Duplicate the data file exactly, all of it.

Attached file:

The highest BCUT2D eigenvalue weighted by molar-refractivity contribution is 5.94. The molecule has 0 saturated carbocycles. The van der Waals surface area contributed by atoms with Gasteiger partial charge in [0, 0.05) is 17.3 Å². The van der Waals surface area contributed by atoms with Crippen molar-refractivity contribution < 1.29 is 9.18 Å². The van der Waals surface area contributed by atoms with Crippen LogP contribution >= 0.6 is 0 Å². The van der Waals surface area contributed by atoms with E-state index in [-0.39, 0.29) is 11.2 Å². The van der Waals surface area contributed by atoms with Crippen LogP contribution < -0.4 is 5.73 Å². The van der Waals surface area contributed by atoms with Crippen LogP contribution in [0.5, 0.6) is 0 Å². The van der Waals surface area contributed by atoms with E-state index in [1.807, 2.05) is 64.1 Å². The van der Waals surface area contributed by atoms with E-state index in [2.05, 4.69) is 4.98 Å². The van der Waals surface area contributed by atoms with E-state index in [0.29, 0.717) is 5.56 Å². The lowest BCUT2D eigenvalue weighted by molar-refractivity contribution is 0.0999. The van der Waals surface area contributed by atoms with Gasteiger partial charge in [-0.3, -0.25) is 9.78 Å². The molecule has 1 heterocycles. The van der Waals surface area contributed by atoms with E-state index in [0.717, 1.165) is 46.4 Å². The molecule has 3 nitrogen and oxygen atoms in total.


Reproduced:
The highest BCUT2D eigenvalue weighted by molar-refractivity contribution is 5.94. The molecule has 0 saturated carbocycles. The van der Waals surface area contributed by atoms with Gasteiger partial charge in [0, 0.05) is 17.3 Å². The van der Waals surface area contributed by atoms with Crippen molar-refractivity contribution < 1.29 is 9.18 Å². The van der Waals surface area contributed by atoms with Crippen LogP contribution >= 0.6 is 0 Å². The van der Waals surface area contributed by atoms with E-state index in [-0.39, 0.29) is 11.2 Å². The van der Waals surface area contributed by atoms with Crippen LogP contribution < -0.4 is 5.73 Å². The van der Waals surface area contributed by atoms with Crippen LogP contribution in [0.5, 0.6) is 0 Å². The van der Waals surface area contributed by atoms with E-state index in [1.807, 2.05) is 64.1 Å². The van der Waals surface area contributed by atoms with E-state index in [2.05, 4.69) is 4.98 Å². The van der Waals surface area contributed by atoms with E-state index in [0.29, 0.717) is 5.56 Å². The lowest BCUT2D eigenvalue weighted by molar-refractivity contribution is 0.0999. The van der Waals surface area contributed by atoms with Gasteiger partial charge in [-0.3, -0.25) is 9.78 Å². The molecule has 1 heterocycles. The van der Waals surface area contributed by atoms with E-state index in [0.717, 1.165) is 46.4 Å². The molecule has 3 nitrogen and oxygen atoms in total.